It doesn't happen very often, but on rare occasions the wildest reggae dreams can come true. 'The Final Battle' started with an ambitious idea by Argentinean percussionist and producer Hernan Sforzini, who dreamed of letting Sly & Robbie and the remaining members of the equally legendary Roots Radics play it out against one other in a final ultimate clash.
Hernan pitched his idea with Sly & Robbie when they came to Argentina during one of their tours and to his own surprise they were immediately interested. As far as the Roots Radics were concerned, the puzzle was a lot simpler as Sforzini had been good friends with bassist Errol 'Flabba' Holt since 2005, and when he called him with the proposal, Flabba spontaneously replied: "Hernan, I supposed that an album like this was going to happen at some point in history, but I never imagined that you were going to be the one who proposed it; so here I am, when are you coming to record us?". To be able to speak of a real clash, we would have preferred to hear both bands each time play the same riddim, but in the end both Sly & Robbie and Roots Radics each chose 6 of their own compositions.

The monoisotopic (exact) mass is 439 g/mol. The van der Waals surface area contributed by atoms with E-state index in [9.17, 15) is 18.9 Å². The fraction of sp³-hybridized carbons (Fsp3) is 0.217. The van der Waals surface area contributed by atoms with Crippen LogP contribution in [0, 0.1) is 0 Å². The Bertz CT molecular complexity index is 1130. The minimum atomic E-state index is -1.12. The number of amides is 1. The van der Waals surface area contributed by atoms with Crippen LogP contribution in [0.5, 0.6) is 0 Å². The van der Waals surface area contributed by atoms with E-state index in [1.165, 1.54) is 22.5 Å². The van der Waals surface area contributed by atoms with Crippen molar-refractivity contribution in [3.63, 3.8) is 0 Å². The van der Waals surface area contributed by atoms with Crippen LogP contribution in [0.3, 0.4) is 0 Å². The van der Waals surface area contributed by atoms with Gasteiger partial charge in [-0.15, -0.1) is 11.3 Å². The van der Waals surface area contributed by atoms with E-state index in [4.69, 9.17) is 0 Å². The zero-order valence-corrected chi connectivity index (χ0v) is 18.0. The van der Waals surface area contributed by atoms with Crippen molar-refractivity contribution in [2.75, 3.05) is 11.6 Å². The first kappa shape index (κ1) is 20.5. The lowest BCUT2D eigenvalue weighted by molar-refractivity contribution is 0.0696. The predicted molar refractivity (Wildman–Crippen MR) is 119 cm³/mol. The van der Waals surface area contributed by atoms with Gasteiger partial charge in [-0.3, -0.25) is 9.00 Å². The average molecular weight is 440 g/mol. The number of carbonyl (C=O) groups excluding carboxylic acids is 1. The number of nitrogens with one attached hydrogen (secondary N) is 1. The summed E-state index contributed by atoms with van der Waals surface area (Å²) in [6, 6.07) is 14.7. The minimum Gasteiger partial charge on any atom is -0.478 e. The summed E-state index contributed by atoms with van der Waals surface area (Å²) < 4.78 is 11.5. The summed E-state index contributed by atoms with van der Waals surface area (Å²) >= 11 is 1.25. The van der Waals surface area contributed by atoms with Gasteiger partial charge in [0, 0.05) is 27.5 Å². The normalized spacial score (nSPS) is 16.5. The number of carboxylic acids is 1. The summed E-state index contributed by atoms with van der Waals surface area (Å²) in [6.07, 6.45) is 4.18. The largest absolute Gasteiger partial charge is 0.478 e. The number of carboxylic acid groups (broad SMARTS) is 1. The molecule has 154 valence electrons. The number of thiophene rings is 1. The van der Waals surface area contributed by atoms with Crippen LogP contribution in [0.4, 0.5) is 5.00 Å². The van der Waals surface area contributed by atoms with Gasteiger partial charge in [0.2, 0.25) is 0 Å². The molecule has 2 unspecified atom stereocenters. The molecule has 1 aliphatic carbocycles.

To spice things up, both bands were supplemented with musicians like saxophonist Dean Fraser, melodica-player Addis Pablo, percussionist Bongo Herman, and guitarist Earl 'Chinna' Smith, and for the vocal side of the songs a series of legendary Jamaican vocalists were asked to do their thing over one of the riddims.
The album opens with 'This Morning', Michael Rose in combination with Sly & Robbie, giving you the success formula behind Black Uhuru; 'The Final Battle' couldn't really have asked for a much stronger opener. Brinsley Forde this time didn't opt for Sly & Robbie, but, together with Roots Radics, recorded 'Ulterior Motives', a song that seems to be both reminiscent of Luciano's 'Ulterior Motive' and Peter Tosh's 'Maga Dog'. 'Change My Mind', is lovers like only Mighty Diamonds can deliver, for the occasion backed by Sly & Robbie, and highly recommended listening for the fans! Freddie McGregor is usually not averse to a dash of lovers rock, but this time, in the company of Roots Radics, opted for an excellent roots anthem with 'Glory'. Both 'Mind Your Own' and 'Gwan Run Up Your Mouth' are classic Horace Andy and Pablo Moses, and accompanied by Sly & Robbie even Lee 'Scratch' Perry shows his best side in 'Full Moon Plant A Tree'. With 'The Gates Of Hell' Max Romeo gives a foretaste of his soon-to-be-released new album 'Words From The Brave' and crooner Ken Boothe was so impressed after his visit to Argentina that for 'Argentina' he personified the country as an attractive woman with whom he has fallen passionately in love. The only little flaw in the track list is Toots Hibbert's contribution 'To You Roots', proving the singer's voice clearly has lost the power it once had.
Finally, the sleeve design of the album, somewhat reminiscent of the traditional images of Ethiopian battles such as the famous one against the Italians in Adwa in 1896, is the work of Slovenian graphic designer Ohoroho.